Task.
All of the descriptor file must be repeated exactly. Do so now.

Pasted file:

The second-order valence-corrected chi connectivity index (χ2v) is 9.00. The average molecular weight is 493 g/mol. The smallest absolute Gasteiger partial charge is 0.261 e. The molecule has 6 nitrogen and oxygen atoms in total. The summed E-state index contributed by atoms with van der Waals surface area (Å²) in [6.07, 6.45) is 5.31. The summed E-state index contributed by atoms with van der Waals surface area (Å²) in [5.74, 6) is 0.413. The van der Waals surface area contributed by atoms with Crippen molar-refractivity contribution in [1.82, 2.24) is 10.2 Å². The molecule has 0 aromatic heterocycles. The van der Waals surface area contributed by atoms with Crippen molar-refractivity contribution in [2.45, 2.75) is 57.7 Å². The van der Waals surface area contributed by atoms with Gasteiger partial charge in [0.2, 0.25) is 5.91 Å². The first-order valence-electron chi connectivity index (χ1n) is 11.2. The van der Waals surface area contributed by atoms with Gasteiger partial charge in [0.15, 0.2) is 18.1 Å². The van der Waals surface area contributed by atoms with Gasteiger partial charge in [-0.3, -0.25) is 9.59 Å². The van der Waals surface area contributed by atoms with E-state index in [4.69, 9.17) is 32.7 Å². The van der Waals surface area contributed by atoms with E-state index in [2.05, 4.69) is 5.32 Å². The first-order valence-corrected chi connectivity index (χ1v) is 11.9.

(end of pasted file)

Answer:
The second-order valence-corrected chi connectivity index (χ2v) is 9.00. The average molecular weight is 493 g/mol. The smallest absolute Gasteiger partial charge is 0.261 e. The molecule has 6 nitrogen and oxygen atoms in total. The summed E-state index contributed by atoms with van der Waals surface area (Å²) in [6.07, 6.45) is 5.31. The summed E-state index contributed by atoms with van der Waals surface area (Å²) in [5.74, 6) is 0.413. The van der Waals surface area contributed by atoms with Crippen molar-refractivity contribution in [1.82, 2.24) is 10.2 Å². The molecule has 0 aromatic heterocycles. The van der Waals surface area contributed by atoms with Crippen molar-refractivity contribution in [2.45, 2.75) is 57.7 Å². The van der Waals surface area contributed by atoms with Gasteiger partial charge in [0.2, 0.25) is 5.91 Å². The first-order valence-electron chi connectivity index (χ1n) is 11.2. The van der Waals surface area contributed by atoms with Gasteiger partial charge in [0.15, 0.2) is 18.1 Å². The van der Waals surface area contributed by atoms with Gasteiger partial charge in [-0.3, -0.25) is 9.59 Å². The van der Waals surface area contributed by atoms with E-state index in [4.69, 9.17) is 32.7 Å². The van der Waals surface area contributed by atoms with E-state index in [2.05, 4.69) is 5.32 Å². The first-order valence-corrected chi connectivity index (χ1v) is 11.9.